# AP Psychology RESEARCH METHODS

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Carolynne_LaddTeacher

Unit 2 of Myers Psychology for AP

Terms in this set (48)

Scatter plotA graphed cluster of dots, each of which represents the values of two variables. The slope of the points suggests the direction of the relationship between the two variables. The amount of scatter suggests the strength of the correlationIllusory CorrelationThe perception of a relationship where none existsCase StudyAn observation technique in which one person is studied in depth in the hope of revealing universal principlesSurveyA technique for ascertaining the self-reported attitudes or behaviors of people, usually by questioning a representative, random sample of themNaturalistic ObservationObserving and recording behavior in naturally occurring situations without trying to manipulate and control the situationCorrelationA measure of the extent to which two factors vary together, and thus of how well either factor predicts the other. The correlation coefficient is the mathematical expression of the relationship, ranging from -1 to +1ExperimentA research method in which an investigator manipulates one or more factors (independent variables) to observe the effects on some behavior or mental process (the dependent variable). By random assignment of participants, the experimenter aims to control other relevant variableReplicationRepeating the essence of a research study, usually with different participants in different situations, to see whether the basic finding extends to other participants and circumstancesStatistical SignificanceA statistical statement of how likely it is that an obtained result occurred by chanceOperational DefinitionA statement of the procedures used to define research variables. Ex human intelligence -- what an intelligence test measures.Critical Thinkingthinking that does not blindly accept arguments and conclusions. Rather, it examines assumptions, discerns hidden values, evaluates evidence, and assesses conclusions.Theoryan explanation using an integrated set of principles that organizes and predicts observationsHypothesisa testable prediction, often implied by a theoryPopulationall the cases in a group, from which samples may be drawn for a studySampleitems selected at random from a population and used to test hypotheses about the populationCorrelation Coefficienta statistical index of the relationship between two things (from -1 to +1)Placeboexperimental results caused by expectations alone; any effect on behavior caused by the administration of an inert substance or condition, which the recipient assumes is an active agent.Placebo Effectany effect that seems to be a consequence of administering a placeboExperimental Groupin an experiment, the group that is exposed to the treatment, that is, to one version of the independent variable.Control Groupin an experiment, the group that is not exposed to the treatment; contrasts with the experimental group and serves as a comparison for evaluating the effect of the treatment.Confounding Variablea factor other than the independent variable that might produce an effect in an experiment.Rangethe difference between the highest and lowest scores in a distributionNormal Curve/distributiona symmetrical, bell-shaped curve that describes the distribution of many types of data; most scores fall near the mean (68% fall within one standard deviation of it) and fewer near the extremesInferential Statisticsnumerical methods used to determine whether research data support a hypothesis or whether results were due to chanceInformed Consentan ethical principle requiring that research participants be told enough to enable them to choose whether they wish to participateDebriefingthe post-experimental explanation of a study, including its purpose and any deceptions, to its participantslongitudinal studyresearchers follow the same subjects over an extended period of time.confirmation biasexperimenter might consciously or unconsciously look to confirm what they already believe about their hypothesisNull hypothesisResearchers work to reject, nullify or disprove the null hypothesis. Researchers come up with an alternate hypothesis, one that they think explains a phenomenon, and then work to reject the null hypothesis.confidentialityresearchers may not release or publish the names of anyone participating in the experiment.protection of participantsAll participants are protected from physical mental and emotional harm.Right to discontinueParticipants have the right to end their participation during any phase of an experiment.minimum of deceptionResearchers have an obligation to avoid deceiving participants whenever possible.framingthe way questions are worded can dramatically impact the results of your survey.Descriptive Statisticsdescribe the basic features of the data in a study. They provide simple summaries about the sample and the measures.Skewed distribution to the leftSkewed distribution to the rightvariancemeasures how far a data set is spread out. The technical definition is "The average of the squared differences from the mean."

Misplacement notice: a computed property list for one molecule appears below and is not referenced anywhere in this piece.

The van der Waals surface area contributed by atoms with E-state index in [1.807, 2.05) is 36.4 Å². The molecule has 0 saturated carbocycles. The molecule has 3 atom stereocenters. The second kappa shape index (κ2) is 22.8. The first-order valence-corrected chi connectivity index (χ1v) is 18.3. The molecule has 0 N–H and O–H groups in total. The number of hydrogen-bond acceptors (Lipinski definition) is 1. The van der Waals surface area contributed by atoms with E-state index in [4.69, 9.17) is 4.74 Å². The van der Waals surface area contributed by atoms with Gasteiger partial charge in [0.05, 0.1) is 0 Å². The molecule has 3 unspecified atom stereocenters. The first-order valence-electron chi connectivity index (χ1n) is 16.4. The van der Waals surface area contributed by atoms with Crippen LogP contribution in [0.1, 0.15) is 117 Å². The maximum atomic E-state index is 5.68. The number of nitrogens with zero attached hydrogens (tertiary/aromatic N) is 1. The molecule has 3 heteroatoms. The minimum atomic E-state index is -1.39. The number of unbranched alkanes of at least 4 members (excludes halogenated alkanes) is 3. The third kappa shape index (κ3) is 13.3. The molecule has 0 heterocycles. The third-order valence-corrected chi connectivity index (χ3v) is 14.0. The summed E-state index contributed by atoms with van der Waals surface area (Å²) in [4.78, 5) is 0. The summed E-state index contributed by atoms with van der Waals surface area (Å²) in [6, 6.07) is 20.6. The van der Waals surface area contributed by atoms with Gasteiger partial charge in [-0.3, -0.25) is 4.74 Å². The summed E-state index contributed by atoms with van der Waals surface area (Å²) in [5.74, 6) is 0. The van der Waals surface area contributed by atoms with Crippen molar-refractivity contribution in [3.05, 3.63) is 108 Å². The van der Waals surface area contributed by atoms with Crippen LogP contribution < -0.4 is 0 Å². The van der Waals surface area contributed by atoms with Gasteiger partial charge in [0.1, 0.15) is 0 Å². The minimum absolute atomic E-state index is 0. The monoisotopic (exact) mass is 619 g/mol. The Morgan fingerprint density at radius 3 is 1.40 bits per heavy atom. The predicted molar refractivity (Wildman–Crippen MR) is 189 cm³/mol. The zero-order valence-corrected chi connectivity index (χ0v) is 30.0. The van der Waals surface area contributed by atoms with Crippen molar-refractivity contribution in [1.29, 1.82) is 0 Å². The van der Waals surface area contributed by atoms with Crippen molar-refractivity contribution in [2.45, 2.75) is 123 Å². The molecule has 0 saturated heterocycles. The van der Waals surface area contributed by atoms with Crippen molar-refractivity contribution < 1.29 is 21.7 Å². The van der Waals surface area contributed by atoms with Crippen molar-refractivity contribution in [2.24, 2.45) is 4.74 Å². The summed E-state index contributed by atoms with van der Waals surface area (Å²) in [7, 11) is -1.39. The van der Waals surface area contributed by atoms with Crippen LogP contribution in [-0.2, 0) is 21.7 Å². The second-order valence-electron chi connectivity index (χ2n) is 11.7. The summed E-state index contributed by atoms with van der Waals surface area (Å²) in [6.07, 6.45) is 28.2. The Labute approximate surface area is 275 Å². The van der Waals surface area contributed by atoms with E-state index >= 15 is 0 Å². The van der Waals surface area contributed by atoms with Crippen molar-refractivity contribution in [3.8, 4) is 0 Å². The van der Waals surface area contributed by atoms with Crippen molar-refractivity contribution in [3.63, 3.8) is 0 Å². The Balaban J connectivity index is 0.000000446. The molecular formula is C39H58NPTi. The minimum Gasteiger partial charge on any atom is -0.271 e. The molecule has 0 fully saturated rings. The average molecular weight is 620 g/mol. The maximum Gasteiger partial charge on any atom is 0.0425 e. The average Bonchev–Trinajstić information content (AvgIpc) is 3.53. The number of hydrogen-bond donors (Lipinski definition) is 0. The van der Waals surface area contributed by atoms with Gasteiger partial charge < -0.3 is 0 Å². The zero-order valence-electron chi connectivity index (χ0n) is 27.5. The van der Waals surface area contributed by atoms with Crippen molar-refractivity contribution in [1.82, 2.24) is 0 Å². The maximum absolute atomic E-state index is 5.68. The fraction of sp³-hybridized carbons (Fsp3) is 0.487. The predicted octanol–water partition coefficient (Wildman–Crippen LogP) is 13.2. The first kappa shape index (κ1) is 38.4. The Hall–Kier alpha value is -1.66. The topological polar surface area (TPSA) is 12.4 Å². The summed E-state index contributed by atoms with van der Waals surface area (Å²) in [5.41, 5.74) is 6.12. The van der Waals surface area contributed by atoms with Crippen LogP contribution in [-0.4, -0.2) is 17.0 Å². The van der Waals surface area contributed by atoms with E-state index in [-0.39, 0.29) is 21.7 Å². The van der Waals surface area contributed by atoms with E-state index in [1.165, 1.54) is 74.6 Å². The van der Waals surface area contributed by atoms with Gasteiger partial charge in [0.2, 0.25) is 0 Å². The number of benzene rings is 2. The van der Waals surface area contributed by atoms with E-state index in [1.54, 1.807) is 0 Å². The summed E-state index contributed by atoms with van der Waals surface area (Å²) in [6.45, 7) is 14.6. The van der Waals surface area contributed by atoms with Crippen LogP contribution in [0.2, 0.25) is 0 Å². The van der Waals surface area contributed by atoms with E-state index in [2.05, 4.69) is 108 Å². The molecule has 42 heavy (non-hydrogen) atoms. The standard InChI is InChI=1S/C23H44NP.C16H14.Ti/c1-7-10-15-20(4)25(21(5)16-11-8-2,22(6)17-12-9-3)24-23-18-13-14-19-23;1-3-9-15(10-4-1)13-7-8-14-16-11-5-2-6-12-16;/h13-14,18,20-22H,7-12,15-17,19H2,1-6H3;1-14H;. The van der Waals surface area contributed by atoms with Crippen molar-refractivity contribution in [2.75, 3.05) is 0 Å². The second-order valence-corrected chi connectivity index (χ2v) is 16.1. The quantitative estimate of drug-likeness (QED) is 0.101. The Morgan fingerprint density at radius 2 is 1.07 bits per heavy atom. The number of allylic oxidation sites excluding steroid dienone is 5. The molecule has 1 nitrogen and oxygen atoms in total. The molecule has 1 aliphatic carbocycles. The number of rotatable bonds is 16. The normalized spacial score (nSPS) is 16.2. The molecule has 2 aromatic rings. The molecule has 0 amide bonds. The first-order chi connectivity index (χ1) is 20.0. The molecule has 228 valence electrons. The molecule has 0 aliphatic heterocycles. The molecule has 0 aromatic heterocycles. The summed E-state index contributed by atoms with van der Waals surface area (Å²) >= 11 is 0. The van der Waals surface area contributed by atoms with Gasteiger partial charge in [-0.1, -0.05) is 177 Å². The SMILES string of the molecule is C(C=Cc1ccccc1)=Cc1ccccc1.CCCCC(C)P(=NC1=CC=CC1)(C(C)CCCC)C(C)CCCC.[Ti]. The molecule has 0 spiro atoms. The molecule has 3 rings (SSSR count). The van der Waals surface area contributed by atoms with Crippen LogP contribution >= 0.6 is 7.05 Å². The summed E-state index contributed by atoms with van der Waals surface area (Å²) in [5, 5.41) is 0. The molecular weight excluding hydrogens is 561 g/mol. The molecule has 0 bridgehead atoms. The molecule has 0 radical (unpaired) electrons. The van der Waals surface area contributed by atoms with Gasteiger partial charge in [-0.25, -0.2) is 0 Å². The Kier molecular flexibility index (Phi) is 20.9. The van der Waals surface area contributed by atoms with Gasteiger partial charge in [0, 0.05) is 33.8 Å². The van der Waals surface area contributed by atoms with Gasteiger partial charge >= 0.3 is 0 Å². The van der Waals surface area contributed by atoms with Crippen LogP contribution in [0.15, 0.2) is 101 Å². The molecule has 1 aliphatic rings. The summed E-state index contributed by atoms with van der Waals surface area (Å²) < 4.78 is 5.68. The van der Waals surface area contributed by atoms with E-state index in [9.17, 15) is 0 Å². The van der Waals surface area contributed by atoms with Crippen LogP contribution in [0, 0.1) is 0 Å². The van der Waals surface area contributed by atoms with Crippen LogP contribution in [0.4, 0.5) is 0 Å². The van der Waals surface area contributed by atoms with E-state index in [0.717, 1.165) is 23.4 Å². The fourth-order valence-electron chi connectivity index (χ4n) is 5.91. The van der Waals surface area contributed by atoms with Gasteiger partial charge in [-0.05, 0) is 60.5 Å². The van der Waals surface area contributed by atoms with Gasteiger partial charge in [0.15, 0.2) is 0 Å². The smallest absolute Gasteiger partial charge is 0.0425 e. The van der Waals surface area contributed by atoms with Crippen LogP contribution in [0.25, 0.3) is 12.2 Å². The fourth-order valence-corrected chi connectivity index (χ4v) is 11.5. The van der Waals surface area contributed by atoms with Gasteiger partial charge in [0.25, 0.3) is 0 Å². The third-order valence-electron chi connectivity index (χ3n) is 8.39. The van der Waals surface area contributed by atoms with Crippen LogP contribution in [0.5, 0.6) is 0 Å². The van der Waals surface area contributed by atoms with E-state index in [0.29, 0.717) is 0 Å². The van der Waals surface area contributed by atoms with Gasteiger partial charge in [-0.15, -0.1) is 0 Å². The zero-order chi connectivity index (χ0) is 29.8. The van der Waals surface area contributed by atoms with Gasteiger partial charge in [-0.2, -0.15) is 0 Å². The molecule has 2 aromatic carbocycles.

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- Hindsight Bias
- Independent Variable
- Dependent Variables
- Mean
- Standard Deviations
- Random Assignment
- Random Sampling
- Scatter plot
- Case Study
- Survey
- Naturalistic Observation
- Correlation
- Experiment
- Replication
- Statistical Significance
- Operational Definition
- Theory
- Hypothesis
- Population
- Placebo
- Placebo Effect
- Control Group
- Confounding Variable
- Range
- Informed Consent
- Debriefing
- longitudinal study